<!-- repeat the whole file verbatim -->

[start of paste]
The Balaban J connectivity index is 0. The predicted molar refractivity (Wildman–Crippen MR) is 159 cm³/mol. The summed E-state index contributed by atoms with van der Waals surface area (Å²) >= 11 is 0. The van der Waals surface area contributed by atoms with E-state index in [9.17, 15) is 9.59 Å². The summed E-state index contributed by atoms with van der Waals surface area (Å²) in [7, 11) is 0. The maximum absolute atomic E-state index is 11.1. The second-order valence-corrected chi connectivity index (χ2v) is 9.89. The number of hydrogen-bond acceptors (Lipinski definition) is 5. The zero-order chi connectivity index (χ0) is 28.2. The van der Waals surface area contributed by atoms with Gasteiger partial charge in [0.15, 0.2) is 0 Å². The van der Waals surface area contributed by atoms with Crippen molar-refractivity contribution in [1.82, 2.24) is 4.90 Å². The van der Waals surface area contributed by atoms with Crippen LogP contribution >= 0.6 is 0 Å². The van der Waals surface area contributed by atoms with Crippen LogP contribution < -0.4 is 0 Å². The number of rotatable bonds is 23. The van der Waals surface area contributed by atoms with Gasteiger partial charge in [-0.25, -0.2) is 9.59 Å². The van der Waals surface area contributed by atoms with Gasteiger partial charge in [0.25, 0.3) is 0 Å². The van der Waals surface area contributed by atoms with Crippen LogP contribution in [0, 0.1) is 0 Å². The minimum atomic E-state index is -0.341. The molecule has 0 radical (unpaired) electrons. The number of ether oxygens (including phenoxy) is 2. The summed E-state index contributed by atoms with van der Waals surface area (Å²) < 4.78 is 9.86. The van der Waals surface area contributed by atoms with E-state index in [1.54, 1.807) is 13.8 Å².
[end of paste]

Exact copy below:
The Balaban J connectivity index is 0. The predicted molar refractivity (Wildman–Crippen MR) is 159 cm³/mol. The summed E-state index contributed by atoms with van der Waals surface area (Å²) >= 11 is 0. The van der Waals surface area contributed by atoms with E-state index in [9.17, 15) is 9.59 Å². The summed E-state index contributed by atoms with van der Waals surface area (Å²) in [7, 11) is 0. The maximum absolute atomic E-state index is 11.1. The second-order valence-corrected chi connectivity index (χ2v) is 9.89. The number of hydrogen-bond acceptors (Lipinski definition) is 5. The zero-order chi connectivity index (χ0) is 28.2. The van der Waals surface area contributed by atoms with Gasteiger partial charge in [0.15, 0.2) is 0 Å². The van der Waals surface area contributed by atoms with Crippen molar-refractivity contribution in [1.82, 2.24) is 4.90 Å². The van der Waals surface area contributed by atoms with Crippen LogP contribution >= 0.6 is 0 Å². The van der Waals surface area contributed by atoms with Crippen LogP contribution < -0.4 is 0 Å². The number of rotatable bonds is 23. The van der Waals surface area contributed by atoms with Gasteiger partial charge in [-0.25, -0.2) is 9.59 Å². The van der Waals surface area contributed by atoms with Gasteiger partial charge in [0.25, 0.3) is 0 Å². The van der Waals surface area contributed by atoms with Crippen LogP contribution in [0, 0.1) is 0 Å². The minimum atomic E-state index is -0.341. The molecule has 0 radical (unpaired) electrons. The number of ether oxygens (including phenoxy) is 2. The summed E-state index contributed by atoms with van der Waals surface area (Å²) < 4.78 is 9.86. The van der Waals surface area contributed by atoms with E-state index in [1.54, 1.807) is 13.8 Å².